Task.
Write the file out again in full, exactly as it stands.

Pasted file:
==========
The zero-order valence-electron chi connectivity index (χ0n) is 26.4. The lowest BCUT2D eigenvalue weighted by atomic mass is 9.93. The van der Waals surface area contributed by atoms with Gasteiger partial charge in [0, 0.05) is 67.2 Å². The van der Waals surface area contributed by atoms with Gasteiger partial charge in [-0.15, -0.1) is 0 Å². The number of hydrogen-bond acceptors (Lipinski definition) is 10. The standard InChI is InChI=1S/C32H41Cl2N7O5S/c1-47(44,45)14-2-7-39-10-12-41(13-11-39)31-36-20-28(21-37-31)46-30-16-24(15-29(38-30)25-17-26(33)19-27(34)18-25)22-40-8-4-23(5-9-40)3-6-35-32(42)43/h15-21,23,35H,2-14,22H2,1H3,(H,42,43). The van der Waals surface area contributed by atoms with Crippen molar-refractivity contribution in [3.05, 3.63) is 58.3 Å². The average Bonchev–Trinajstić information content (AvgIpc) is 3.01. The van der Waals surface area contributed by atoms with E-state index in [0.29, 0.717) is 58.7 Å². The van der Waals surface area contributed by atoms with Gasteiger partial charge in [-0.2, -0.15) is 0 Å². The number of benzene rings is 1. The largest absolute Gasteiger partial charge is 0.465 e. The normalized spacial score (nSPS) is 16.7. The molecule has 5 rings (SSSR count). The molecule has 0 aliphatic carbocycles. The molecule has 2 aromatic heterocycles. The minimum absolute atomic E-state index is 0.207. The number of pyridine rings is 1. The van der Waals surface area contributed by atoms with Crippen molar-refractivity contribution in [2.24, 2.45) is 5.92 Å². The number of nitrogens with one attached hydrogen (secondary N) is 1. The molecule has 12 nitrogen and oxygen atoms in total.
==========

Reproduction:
The zero-order valence-electron chi connectivity index (χ0n) is 26.4. The lowest BCUT2D eigenvalue weighted by atomic mass is 9.93. The van der Waals surface area contributed by atoms with Gasteiger partial charge in [0, 0.05) is 67.2 Å². The van der Waals surface area contributed by atoms with Gasteiger partial charge in [-0.15, -0.1) is 0 Å². The number of hydrogen-bond acceptors (Lipinski definition) is 10. The standard InChI is InChI=1S/C32H41Cl2N7O5S/c1-47(44,45)14-2-7-39-10-12-41(13-11-39)31-36-20-28(21-37-31)46-30-16-24(15-29(38-30)25-17-26(33)19-27(34)18-25)22-40-8-4-23(5-9-40)3-6-35-32(42)43/h15-21,23,35H,2-14,22H2,1H3,(H,42,43). The van der Waals surface area contributed by atoms with Crippen molar-refractivity contribution in [3.05, 3.63) is 58.3 Å². The average Bonchev–Trinajstić information content (AvgIpc) is 3.01. The van der Waals surface area contributed by atoms with E-state index in [0.29, 0.717) is 58.7 Å². The van der Waals surface area contributed by atoms with Gasteiger partial charge in [-0.2, -0.15) is 0 Å². The number of benzene rings is 1. The largest absolute Gasteiger partial charge is 0.465 e. The normalized spacial score (nSPS) is 16.7. The molecule has 5 rings (SSSR count). The molecule has 0 aliphatic carbocycles. The molecule has 2 aromatic heterocycles. The minimum absolute atomic E-state index is 0.207. The number of pyridine rings is 1. The van der Waals surface area contributed by atoms with Crippen molar-refractivity contribution in [2.24, 2.45) is 5.92 Å². The number of nitrogens with one attached hydrogen (secondary N) is 1. The molecule has 12 nitrogen and oxygen atoms in total.